But Genesis 2–3 fascinated them. The chapters seem to identify paradise as a sort of permaculture, that is, an ecology in which humans interact lightly with forest resources to supply basic human needs. The Garden of Eden is not much different from oasis cultures that flourished around ancient Jericho and other such places. The fall thus seems to mark the transition from these oases into the more environmentally destructive field agriculture that marks life outside the garden in the Palestinian highlands.
The authors of Genesis were close observers of the environment. In another context, who would have thought that the dry legal material in Leviticus 25 would contain compelling moral arguments that not only do people and animals deserve rest from their labors, but that the land, too, is entitled to enjoy its sabbath?
As my students and I worked our way through the Old Testament, our surprises continued. Psalm 8, long a favorite of many students, appeared in a new light when read in relation to the environment. Was it good to read that God has put “all things under the feet” of human beings, a metaphor that derives from the triumph of the military conqueror over the conquered? (Our discomfort grew when we discovered that astronauts had placed the text of this psalm on the moon!)
But how different was the view of Psalm 104, which seems to place humans as just one among the many marvelous works of the creator. This psalm speaks with an uncanny ecological wisdom, noting the specific environments of many creatures, the shaping effect of water on differing environments, and even the differential uses of day and night by different species.
Of all the texts we read, however, the class seemed most drawn to the speech of God toward the end of the book of Job. Here humans are conspicuous by their absence, as God describes a view of creation that culminates in its extended praise of the magnificence of the legendary animals Behemoth and Leviathan, of whom God proudly says, “I made just as I made you,” “the best of the great acts of God,” creatures “without equal” (40:15, 19; 41:33).
But what made the class memorable was not just the texts but the students. They included a professor of chemistry, a sewer inspector, a contract archaeologist, a restaurateur, an “Alabama farm girl,” an Iowa hog farmer’s daughter, an Appalachian activist, an American Indian, a Burmese from a rural hometown, three urban Koreans and many others with fascinating social and religious identities who lifted our discussions far beyond the merely academic. Their major assignment was to design and, if possible, implement a teaching program in a church or community setting that integrated ecological and biblical study.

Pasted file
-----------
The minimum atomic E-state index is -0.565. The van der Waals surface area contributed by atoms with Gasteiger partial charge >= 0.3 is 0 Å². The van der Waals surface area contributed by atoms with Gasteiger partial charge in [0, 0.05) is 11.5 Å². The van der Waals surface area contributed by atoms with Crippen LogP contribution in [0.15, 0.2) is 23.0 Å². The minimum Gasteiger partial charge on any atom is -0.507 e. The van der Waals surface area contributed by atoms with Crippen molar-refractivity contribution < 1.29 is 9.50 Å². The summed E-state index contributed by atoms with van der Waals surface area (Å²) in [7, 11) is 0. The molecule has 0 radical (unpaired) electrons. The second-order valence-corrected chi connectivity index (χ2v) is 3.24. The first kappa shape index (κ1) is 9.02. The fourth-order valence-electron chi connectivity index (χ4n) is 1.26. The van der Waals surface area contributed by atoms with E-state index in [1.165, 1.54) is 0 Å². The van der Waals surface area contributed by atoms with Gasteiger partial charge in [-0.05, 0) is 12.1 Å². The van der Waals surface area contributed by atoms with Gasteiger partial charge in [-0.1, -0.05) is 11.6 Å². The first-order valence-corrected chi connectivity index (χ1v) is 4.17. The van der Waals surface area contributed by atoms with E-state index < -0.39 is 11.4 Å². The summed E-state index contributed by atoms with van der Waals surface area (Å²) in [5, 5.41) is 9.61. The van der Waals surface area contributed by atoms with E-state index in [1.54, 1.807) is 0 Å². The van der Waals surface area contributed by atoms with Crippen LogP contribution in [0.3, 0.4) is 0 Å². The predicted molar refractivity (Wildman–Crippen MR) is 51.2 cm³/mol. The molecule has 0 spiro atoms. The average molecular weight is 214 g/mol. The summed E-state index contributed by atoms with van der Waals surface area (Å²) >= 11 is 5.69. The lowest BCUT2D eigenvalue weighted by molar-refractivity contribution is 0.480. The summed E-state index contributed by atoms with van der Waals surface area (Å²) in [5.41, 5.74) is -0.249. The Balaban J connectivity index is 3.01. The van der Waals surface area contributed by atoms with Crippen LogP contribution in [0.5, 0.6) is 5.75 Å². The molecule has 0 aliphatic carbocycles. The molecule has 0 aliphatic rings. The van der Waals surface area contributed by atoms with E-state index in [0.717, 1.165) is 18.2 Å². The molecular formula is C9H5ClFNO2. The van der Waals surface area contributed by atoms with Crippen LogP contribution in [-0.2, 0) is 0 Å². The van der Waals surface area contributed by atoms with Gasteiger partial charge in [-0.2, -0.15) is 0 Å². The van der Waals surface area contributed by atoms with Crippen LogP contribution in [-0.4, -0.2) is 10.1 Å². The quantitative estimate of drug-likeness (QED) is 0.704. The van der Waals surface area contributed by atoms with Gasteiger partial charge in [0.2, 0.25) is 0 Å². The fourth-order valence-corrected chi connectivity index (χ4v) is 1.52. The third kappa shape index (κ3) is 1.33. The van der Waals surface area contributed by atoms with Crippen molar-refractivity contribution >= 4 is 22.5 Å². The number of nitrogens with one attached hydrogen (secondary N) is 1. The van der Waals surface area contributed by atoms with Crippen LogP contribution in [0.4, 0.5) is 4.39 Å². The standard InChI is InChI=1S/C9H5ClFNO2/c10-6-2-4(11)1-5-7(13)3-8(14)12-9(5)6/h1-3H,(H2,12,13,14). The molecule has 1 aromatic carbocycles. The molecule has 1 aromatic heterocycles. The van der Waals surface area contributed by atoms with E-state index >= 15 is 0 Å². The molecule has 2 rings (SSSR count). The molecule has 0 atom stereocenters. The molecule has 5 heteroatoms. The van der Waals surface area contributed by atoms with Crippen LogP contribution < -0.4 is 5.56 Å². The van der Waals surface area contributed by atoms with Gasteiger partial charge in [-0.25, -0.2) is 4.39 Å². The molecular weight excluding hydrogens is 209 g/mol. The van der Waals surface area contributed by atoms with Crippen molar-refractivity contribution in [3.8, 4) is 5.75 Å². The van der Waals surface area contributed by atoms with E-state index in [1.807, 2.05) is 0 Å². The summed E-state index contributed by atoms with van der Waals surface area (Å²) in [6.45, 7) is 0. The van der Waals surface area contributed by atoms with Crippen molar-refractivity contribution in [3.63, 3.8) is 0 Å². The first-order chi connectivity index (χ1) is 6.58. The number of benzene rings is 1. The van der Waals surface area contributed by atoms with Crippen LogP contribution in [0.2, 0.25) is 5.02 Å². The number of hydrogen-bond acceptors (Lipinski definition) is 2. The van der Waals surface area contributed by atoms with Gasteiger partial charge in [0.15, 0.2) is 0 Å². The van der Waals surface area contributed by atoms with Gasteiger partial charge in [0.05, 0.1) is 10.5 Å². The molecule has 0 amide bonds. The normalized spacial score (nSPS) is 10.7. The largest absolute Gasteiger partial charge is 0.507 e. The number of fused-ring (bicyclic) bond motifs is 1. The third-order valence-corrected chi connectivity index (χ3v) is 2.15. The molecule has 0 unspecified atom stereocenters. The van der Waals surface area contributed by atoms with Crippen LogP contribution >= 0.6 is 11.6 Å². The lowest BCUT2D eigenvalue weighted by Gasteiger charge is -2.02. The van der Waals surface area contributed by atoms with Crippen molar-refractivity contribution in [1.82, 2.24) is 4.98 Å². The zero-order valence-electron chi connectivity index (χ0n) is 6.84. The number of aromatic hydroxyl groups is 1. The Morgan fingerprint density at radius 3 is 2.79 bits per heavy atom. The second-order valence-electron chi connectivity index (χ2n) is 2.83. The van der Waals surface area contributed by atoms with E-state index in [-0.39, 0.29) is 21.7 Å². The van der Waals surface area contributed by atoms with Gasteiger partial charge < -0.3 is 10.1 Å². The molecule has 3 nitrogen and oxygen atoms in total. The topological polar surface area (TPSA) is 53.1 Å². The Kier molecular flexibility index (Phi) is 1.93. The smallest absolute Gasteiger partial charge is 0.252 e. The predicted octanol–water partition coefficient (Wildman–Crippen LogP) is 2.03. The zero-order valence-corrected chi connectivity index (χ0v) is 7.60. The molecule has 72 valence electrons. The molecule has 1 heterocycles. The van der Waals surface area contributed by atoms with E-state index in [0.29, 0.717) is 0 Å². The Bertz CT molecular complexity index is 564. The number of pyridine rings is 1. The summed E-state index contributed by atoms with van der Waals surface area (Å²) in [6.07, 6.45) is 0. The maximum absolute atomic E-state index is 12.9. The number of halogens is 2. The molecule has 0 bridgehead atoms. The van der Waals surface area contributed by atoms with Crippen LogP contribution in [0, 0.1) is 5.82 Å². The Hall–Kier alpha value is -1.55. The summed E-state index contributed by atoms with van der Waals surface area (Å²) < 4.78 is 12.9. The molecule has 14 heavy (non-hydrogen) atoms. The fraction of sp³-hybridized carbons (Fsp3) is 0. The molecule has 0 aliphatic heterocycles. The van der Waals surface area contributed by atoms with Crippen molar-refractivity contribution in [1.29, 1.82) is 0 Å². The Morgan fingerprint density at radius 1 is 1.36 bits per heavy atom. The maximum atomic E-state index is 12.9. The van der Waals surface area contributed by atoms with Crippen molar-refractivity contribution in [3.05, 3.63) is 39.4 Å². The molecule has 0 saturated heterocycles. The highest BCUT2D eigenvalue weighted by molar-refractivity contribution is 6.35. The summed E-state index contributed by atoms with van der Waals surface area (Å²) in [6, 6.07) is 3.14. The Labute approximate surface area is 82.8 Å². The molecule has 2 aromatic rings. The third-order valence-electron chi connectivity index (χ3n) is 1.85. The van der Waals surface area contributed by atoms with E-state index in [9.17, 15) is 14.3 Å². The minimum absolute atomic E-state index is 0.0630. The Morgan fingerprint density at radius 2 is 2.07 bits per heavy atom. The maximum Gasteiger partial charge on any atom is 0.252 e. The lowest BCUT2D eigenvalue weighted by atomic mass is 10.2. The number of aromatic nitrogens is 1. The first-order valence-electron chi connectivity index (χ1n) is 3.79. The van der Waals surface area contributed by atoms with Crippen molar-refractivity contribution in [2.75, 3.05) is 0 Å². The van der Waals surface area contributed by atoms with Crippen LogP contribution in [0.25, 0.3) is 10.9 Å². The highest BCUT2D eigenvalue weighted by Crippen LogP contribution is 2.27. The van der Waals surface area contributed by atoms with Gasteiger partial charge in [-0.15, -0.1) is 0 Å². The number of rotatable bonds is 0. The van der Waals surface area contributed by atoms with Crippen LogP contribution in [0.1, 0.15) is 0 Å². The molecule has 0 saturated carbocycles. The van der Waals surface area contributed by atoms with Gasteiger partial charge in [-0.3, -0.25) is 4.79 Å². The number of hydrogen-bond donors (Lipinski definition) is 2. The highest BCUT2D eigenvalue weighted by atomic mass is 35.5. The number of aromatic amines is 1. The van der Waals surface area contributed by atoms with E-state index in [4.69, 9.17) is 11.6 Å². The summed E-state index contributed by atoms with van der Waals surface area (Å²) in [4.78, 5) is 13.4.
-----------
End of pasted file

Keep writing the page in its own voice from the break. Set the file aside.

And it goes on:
The projects were fascinating. The Korean and Burmese students planned a youth weekend for a local Korean-American church exploring the theme of water. They combined education about water quality issues with biblical study of water themes and an action project doing environmental cleanup on the Chattahoochee River.
Another group, which included both the American Indian and the hog farmer’s daughter, designed an assessment project for a Decatur church that helped participants understand how particular consumer choices affect the environment. Two other projects designed for Glenn Memorial Church involved children and youth in stimulating awareness of organic and sustainable agriculture, using biblical texts and traditions, as well as hands-on gardening activities to locate these issues as central to the young people’s religious
So, is the Bible green? That’s not exactly the way I would put it. It is a complex document that cannot be easily appropriated for any contemporary cause or concern. But after having worked with my students to trace the biblical reflections on creation, humankind, land, water, animals, plants and their interrelatedness, I would have to say that, yes, there is a deep and continuous green thread that runs through the Bible.
This essay first appeared in the October/November 2004 Academic Exchange and is reprinted with permission.